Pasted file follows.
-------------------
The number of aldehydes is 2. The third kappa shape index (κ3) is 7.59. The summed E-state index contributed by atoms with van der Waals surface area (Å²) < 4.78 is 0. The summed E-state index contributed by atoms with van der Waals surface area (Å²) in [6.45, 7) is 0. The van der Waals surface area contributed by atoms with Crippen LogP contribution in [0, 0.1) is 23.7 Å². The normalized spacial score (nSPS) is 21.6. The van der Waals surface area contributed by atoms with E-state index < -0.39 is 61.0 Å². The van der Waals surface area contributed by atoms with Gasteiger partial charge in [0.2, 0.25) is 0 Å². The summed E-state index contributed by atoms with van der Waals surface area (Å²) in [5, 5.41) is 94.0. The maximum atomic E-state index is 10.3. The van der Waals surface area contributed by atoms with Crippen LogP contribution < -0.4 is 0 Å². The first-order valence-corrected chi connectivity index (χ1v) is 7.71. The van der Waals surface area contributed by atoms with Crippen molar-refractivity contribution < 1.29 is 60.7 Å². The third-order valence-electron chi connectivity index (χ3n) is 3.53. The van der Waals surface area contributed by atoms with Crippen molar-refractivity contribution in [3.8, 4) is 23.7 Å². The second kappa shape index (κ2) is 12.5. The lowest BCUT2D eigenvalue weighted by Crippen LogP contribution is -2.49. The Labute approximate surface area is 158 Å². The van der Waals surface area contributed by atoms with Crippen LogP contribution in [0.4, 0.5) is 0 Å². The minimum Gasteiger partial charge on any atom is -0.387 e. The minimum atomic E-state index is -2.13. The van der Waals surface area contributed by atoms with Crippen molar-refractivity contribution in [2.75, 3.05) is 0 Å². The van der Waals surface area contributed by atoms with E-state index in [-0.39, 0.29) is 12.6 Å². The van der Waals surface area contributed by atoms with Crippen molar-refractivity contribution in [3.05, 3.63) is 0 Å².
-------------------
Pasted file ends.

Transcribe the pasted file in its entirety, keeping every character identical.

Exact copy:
The number of aldehydes is 2. The third kappa shape index (κ3) is 7.59. The summed E-state index contributed by atoms with van der Waals surface area (Å²) < 4.78 is 0. The summed E-state index contributed by atoms with van der Waals surface area (Å²) in [6.45, 7) is 0. The van der Waals surface area contributed by atoms with Crippen LogP contribution in [0, 0.1) is 23.7 Å². The normalized spacial score (nSPS) is 21.6. The van der Waals surface area contributed by atoms with E-state index < -0.39 is 61.0 Å². The van der Waals surface area contributed by atoms with Gasteiger partial charge in [0.2, 0.25) is 0 Å². The summed E-state index contributed by atoms with van der Waals surface area (Å²) in [5, 5.41) is 94.0. The maximum atomic E-state index is 10.3. The van der Waals surface area contributed by atoms with Crippen LogP contribution < -0.4 is 0 Å². The first-order valence-corrected chi connectivity index (χ1v) is 7.71. The van der Waals surface area contributed by atoms with Crippen molar-refractivity contribution < 1.29 is 60.7 Å². The third-order valence-electron chi connectivity index (χ3n) is 3.53. The van der Waals surface area contributed by atoms with Crippen molar-refractivity contribution in [3.8, 4) is 23.7 Å². The second kappa shape index (κ2) is 12.5. The lowest BCUT2D eigenvalue weighted by Crippen LogP contribution is -2.49. The Labute approximate surface area is 158 Å². The van der Waals surface area contributed by atoms with Crippen LogP contribution in [0.4, 0.5) is 0 Å². The minimum Gasteiger partial charge on any atom is -0.387 e. The minimum atomic E-state index is -2.13. The van der Waals surface area contributed by atoms with Crippen molar-refractivity contribution in [2.75, 3.05) is 0 Å². The van der Waals surface area contributed by atoms with E-state index in [-0.39, 0.29) is 12.6 Å². The van der Waals surface area contributed by atoms with Crippen molar-refractivity contribution in [3.05, 3.63) is 0 Å².